Embassies & Consulates -- All foreign embassies in Canada are in Ottawa, the national capital. The U.S. embassy is at 490 Sussex Dr., Ottawa, ON K1N 1G8 (tel. 613/688-5335). The Australian High Commission is at 50 O'Connor St., Room 710, Ottawa, ON K1P 6L2 (tel. 613/236-0841). The British High Commission is at 80 Elgin St., Ottawa, ON K1P 5K7 (tel. 613/237-1530). The Irish Embassy is at 130 Albert St., Suite 1105, Ottawa, ON K1P 5G4 (tel. 613/233-6281). The New Zealand High Commission is at 99 Bank St., Suite 727, Ottawa, ON K1P 6G3 (tel. 613/238-5991). The South African High Commission is at 15 Sussex Dr., Ottawa, ON K1M 1M8 (tel. 613/744-0330). If you're in the Maritimes and need help on the spot, there's also a U.S. Consulate General in Purdy's Wharf Tower 2, Suite 904, 1969 Upper Water St., Halifax, NS B3J 3R7 (tel. 902/429-2480).

Emergencies -- For fire, police, and ambulance, find any phone and dial tel. 911. If this fails, dial 0 (zero) and report an emergency.

Gasoline (Petrol) -- American drivers tend to get excited about the price of gasoline when they first cross the border into Canada, thinking it to be very cheap. It is not. Gasoline is priced by the liter here, not the gallon, and it's actually more expensive than it is in the United States. My quick and dirty guide? Multiply the price per liter on the sign by 3 to get a good idea of what gas is costing you per gallon in U.S. dollars.

Holidays -- The national holidays in Canada are celebrated from the Atlantic to the Pacific to the Arctic oceans; for the traveler, this means all government offices and banks will be closed at these times. (Shops remain open on some but not all national holidays.) National holidays here include New Year's Day, Good Friday, Easter Monday, Victoria Day (the third Monday in May, always 1 week before Memorial Day in the United States), Canada Day (July 1; this is a biggie -- expect fireworks), Labour Day (first Monday in September, same as in the U.S.), Thanksgiving (mid-October; the same as Columbus Day weekend in the United States), Remembrance Day (November 11), Christmas Day (December 25), and Boxing Day (December 26).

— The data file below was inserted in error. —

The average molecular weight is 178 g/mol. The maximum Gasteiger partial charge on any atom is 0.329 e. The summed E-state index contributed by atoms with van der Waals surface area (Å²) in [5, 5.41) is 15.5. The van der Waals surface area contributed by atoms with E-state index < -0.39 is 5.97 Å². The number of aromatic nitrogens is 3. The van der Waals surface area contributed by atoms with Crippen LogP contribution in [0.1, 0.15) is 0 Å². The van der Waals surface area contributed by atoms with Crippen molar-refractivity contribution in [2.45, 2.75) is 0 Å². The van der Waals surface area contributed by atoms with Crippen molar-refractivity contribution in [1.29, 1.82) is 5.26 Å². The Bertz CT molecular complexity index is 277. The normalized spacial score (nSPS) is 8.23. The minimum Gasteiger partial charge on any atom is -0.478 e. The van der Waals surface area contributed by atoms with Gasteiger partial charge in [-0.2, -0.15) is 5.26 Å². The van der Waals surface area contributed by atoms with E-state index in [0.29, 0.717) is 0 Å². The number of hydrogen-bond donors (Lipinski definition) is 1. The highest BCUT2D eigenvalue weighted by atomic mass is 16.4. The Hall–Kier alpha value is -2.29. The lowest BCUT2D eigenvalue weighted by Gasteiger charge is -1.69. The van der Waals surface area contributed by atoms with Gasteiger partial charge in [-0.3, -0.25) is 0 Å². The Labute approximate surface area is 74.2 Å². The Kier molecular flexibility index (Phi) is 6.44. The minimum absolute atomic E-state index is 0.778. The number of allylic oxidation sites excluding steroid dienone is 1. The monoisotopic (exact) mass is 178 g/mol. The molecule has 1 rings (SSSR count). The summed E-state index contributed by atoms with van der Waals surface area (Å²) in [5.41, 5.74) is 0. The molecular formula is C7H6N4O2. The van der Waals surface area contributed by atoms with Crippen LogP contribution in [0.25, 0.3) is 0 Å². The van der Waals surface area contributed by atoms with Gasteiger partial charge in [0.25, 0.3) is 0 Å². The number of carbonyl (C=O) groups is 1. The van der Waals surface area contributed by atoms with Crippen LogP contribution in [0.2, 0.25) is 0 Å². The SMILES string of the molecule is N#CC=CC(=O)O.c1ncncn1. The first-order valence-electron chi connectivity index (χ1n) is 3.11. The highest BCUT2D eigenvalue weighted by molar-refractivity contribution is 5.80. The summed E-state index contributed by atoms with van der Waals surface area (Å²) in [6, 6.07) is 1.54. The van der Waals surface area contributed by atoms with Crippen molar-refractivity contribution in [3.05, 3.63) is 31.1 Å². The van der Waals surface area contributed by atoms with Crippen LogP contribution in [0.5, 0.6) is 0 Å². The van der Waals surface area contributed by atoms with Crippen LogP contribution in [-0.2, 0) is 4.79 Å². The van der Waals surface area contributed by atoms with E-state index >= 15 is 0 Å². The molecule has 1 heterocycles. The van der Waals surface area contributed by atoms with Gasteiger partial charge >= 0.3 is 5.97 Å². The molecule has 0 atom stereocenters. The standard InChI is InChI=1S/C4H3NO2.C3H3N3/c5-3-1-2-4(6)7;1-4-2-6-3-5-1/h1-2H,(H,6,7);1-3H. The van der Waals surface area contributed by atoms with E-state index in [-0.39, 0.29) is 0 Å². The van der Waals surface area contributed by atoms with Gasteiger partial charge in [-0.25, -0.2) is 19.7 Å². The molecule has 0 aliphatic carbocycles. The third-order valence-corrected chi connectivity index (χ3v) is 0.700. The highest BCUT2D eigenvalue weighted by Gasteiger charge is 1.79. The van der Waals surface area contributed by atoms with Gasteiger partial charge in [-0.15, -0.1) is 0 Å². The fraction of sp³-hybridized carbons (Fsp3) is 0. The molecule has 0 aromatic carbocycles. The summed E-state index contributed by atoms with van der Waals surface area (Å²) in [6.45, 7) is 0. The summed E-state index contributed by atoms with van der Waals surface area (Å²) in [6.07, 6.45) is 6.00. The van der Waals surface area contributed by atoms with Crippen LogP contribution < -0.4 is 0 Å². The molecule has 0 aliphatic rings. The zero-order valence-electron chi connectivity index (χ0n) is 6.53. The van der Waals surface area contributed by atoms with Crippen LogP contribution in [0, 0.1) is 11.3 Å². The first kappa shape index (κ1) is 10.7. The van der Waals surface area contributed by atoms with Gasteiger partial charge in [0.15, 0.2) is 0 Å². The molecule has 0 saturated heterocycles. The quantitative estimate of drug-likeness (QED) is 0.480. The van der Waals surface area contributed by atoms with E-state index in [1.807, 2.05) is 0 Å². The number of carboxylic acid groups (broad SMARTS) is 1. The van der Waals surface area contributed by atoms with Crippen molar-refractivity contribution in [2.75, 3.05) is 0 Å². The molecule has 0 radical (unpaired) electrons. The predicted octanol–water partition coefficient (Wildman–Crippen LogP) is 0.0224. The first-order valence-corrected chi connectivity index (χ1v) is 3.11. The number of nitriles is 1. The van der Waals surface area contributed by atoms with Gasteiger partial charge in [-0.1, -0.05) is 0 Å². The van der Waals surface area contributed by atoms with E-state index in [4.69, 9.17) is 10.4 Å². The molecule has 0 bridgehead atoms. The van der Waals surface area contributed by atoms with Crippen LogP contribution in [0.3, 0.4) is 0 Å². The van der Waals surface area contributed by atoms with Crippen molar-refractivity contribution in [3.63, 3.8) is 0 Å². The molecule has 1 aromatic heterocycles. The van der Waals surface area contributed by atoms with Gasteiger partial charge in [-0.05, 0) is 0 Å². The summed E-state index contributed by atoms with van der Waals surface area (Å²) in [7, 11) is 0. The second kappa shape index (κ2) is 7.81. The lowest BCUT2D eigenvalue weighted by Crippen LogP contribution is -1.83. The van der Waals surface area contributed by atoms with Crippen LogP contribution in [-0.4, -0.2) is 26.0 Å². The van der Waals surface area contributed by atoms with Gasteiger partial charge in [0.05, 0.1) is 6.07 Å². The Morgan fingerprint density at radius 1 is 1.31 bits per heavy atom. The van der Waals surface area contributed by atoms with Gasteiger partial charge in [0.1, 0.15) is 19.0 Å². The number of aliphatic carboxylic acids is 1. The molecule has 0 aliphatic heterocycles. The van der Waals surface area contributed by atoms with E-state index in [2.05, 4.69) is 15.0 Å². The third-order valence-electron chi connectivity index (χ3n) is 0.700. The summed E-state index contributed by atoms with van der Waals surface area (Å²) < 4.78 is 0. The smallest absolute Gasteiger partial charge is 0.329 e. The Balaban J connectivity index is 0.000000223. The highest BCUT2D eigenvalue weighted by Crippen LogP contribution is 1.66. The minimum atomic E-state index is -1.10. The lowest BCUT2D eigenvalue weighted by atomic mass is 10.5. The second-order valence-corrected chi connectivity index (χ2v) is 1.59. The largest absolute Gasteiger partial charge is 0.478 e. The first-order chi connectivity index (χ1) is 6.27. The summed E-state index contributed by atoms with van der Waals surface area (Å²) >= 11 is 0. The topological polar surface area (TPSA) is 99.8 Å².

Locally observed provincial holidays include a civic holiday (August 2) in Nova Scotia; New Brunswick Day (the first Monday in August); and several holidays in Newfoundland and Labrador, including St. George's Day (April 26), Discovery Day (nearest Monday to June 24, for John Cabot's "discovery" of Canada), and Orangeman's Day (July 12). Check out the proceedings.

Acadian pockets of New Brunswick, Nova Scotia, or Prince Edward Island also celebrate St. Jean Baptiste Day (June 24), which was actually pagan in origin (for the summer solstice, known in Europe as midsummer's night) but has since become associated with Catholic, Québecois, and Franco culture. Expect tons of Franco fun on this day -- and remember that the festivities actually begin the day before Jean Baptiste Day, on June 23.